It should not be forgotten that the Mississippi Valley was based not only on slave labor, but also on the principle of white supremacy. Slavery not only eliminated potential jobs that poor whites might have needed, but also, the dictates of white supremacy made labor that could be done by slaves inappropriate for whites. The desired way to "make it" in Southern society was to accumulate the wherewithal to acquire a slave. The lack of a broad-based economy and the rising price of slaves left non-slaveholders in a kind of limbo from which there was no apparent escape. Since these slaveless whites were the majority of the white population this left society in a rather unstable condition. Those with wealth worried not only about rebelliousness of slaves, but also about the reliability of their less-fortunate white neighbors.

The decision to focus all effort on cotton produced a number of unfortunate side effects. Planting the same crop over and over depletes the soil and makes it less productive. One could respond by fertilizing the soil or by clearing and planting more land. The latter was the chosen solution. The fertilizer at the time was manure. To obtain large amounts of manure requires keeping sufficient animals for production. Keeping livestock requires labor and land that would deduct from that available for cotton. Given that a return on investment in slaves was required, producing cotton was the most efficient way to gain it.

This unswerving focus on cotton production left an economy in which there were a few rich people while the rest were either poor or were condemned to consumption of only what was necessary to keep them alive and working. The South was effective at generating cotton but it produced almost nothing else. It couldn’t feed or clothe itself and had to import from the North everything it needed.

"…. ‘the South’ provided two-thirds of the nation’s exports, but consumed only one-tenth of its imports."

Much of the wealth that could have been returned to the South if it had a more self-contained economy was siphoned off by the North as it imported goods and resold them to the South at a profit.

The shallow economy of the South was based on credit. Crops came in once a year. Until that time credit was required to cover expenses. There was little resident capital to compete with the New York banks in covering this credit requirement. In addition, most Mississippi Valley cotton ended up being shipped to Great Britain by way of New York rather than directly from New Orleans where it had originally accumulated. A boat carrying cotton to Liverpool from New Orleans would likely return with an empty hold because there was little market for import goods. This raised the cost of direct shipping. The cheaper credit and the frequent transport of goods from New York and back made it cheaper and quicker to convey cotton to New York first. But this service came at a cost.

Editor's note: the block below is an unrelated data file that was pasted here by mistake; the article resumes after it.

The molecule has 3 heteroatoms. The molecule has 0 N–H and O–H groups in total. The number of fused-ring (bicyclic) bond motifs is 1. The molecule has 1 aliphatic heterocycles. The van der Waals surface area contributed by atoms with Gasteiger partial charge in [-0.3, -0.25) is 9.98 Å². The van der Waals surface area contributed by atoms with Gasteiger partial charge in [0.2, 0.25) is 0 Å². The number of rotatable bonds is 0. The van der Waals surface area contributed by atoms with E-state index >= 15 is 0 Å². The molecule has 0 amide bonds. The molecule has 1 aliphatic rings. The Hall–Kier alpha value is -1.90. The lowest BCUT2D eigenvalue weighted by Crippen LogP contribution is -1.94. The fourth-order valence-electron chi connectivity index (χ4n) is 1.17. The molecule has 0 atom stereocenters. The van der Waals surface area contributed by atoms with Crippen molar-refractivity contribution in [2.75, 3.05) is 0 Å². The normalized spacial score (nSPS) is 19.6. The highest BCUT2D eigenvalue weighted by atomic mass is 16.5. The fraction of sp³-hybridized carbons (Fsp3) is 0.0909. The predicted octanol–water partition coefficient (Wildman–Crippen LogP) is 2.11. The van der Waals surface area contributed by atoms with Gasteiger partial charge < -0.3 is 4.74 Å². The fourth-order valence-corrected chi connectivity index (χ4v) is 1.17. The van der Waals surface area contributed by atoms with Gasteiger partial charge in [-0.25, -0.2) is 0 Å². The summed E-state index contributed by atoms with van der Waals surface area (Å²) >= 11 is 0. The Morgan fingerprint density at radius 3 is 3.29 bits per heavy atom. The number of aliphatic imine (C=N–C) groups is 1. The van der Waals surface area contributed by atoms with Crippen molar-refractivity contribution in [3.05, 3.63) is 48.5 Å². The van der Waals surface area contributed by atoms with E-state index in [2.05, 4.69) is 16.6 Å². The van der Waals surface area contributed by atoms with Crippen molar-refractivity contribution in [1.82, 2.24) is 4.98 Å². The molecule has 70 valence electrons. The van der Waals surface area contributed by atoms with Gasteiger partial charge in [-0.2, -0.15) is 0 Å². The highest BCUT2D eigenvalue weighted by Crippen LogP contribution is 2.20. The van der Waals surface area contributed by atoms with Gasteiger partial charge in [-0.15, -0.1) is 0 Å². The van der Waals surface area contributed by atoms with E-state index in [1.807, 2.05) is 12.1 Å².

"Contemporary estimates were that the shippers, insurers, bankers, and merchants of New York received forty cents of every dollar spent in the cotton market."

And how did the South respond to the defects of its economy and its society? They reaffirmed the inevitability of white supremacy and black African slavery, and blamed their problems on others.

Southern dogma persisted in equating slavery with labor and Southern slaves with Northern immigrants.

"….the difference between the labor supply of the South and that of the North was simply that ‘one comes under the head of importation, the other under the head of immigration.’ The bogus use of the category of ‘labor’ to blur the distinction between slave labor and wage labor—between importation and immigration—had a long history in pro-slavery ideology. By the late 1850s, the assertion that workers in the U.S. North or in Great Britain were ‘wage slaves’ or ‘white slaves,’ and comparison of their wretched living conditions to the (supposedly) easy lives lived by black slaves in the Americas, was a standard way to show up industrial capitalist notions of ‘freedom,’ abolitionist hypocrisy, the inevitable degradation of whites without slaves, and so on."

It was important to maintain the myth that black Africans were designed by nature to be white men’s slaves. The counterexample—the one that left them sleeping uneasily at night—was the successful slave rebellion that led to creation of Haiti as an independent nation. It was necessary that a narrative be formed that assigned responsibility for this event not to the will or intelligence of the slaves, but to the weakness and muddled policies of the European nations. It was only in the US that the proper Anglo-Saxon dominance continued to be maintained.

"….they refused to believe, or at least to say that they believed, that slaves—slaves like their slaves—could plan something like the Haitian Revolution. Rather, they projected an apparently more comfortable history of imperial rivalry onto the hemispheric history of black revolt. It was not so much the slaves’ own ideas of right and revolution that were at stake in the events called slave revolts, as the ideas and actions of the (white, European) rivals of the United States: the virulent democratizing revolutionizing of the misguided French; the cynical, incendiary slave importing and free-person arming of the puny Spanish; and especially the abolitionist philanthropy of the sickly, feminized English."